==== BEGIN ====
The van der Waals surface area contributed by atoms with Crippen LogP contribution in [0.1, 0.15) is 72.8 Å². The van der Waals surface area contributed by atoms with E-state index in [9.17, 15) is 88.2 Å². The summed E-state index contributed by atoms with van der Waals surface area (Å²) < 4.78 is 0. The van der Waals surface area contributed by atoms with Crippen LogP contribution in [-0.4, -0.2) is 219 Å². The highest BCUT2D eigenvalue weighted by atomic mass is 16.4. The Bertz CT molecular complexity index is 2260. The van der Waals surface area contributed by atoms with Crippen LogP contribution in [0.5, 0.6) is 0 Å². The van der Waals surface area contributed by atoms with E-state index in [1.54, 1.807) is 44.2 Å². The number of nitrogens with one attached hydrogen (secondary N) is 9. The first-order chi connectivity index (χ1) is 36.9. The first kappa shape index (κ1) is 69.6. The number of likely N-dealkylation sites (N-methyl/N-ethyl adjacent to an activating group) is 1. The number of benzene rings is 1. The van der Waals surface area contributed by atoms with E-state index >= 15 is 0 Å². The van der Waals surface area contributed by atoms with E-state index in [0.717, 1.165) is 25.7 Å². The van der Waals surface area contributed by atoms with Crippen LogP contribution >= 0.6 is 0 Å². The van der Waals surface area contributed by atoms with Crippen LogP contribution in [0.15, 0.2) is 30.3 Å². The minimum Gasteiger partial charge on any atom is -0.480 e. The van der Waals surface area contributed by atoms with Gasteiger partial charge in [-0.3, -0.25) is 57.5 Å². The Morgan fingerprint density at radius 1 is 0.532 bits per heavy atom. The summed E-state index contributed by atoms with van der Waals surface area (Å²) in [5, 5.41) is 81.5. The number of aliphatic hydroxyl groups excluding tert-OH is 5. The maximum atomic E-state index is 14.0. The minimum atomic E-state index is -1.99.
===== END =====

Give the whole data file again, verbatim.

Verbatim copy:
The van der Waals surface area contributed by atoms with Crippen LogP contribution in [0.1, 0.15) is 72.8 Å². The van der Waals surface area contributed by atoms with E-state index in [9.17, 15) is 88.2 Å². The summed E-state index contributed by atoms with van der Waals surface area (Å²) < 4.78 is 0. The van der Waals surface area contributed by atoms with Crippen LogP contribution in [-0.4, -0.2) is 219 Å². The highest BCUT2D eigenvalue weighted by atomic mass is 16.4. The Bertz CT molecular complexity index is 2260. The van der Waals surface area contributed by atoms with Crippen LogP contribution in [0.5, 0.6) is 0 Å². The van der Waals surface area contributed by atoms with E-state index in [1.54, 1.807) is 44.2 Å². The number of nitrogens with one attached hydrogen (secondary N) is 9. The first-order chi connectivity index (χ1) is 36.9. The first kappa shape index (κ1) is 69.6. The number of likely N-dealkylation sites (N-methyl/N-ethyl adjacent to an activating group) is 1. The number of benzene rings is 1. The van der Waals surface area contributed by atoms with E-state index >= 15 is 0 Å². The van der Waals surface area contributed by atoms with E-state index in [0.717, 1.165) is 25.7 Å². The van der Waals surface area contributed by atoms with Crippen LogP contribution >= 0.6 is 0 Å². The van der Waals surface area contributed by atoms with Crippen LogP contribution in [0.15, 0.2) is 30.3 Å². The minimum Gasteiger partial charge on any atom is -0.480 e. The van der Waals surface area contributed by atoms with Gasteiger partial charge in [-0.3, -0.25) is 57.5 Å². The Morgan fingerprint density at radius 1 is 0.532 bits per heavy atom. The summed E-state index contributed by atoms with van der Waals surface area (Å²) in [5, 5.41) is 81.5. The number of aliphatic hydroxyl groups excluding tert-OH is 5. The maximum atomic E-state index is 14.0. The minimum atomic E-state index is -1.99.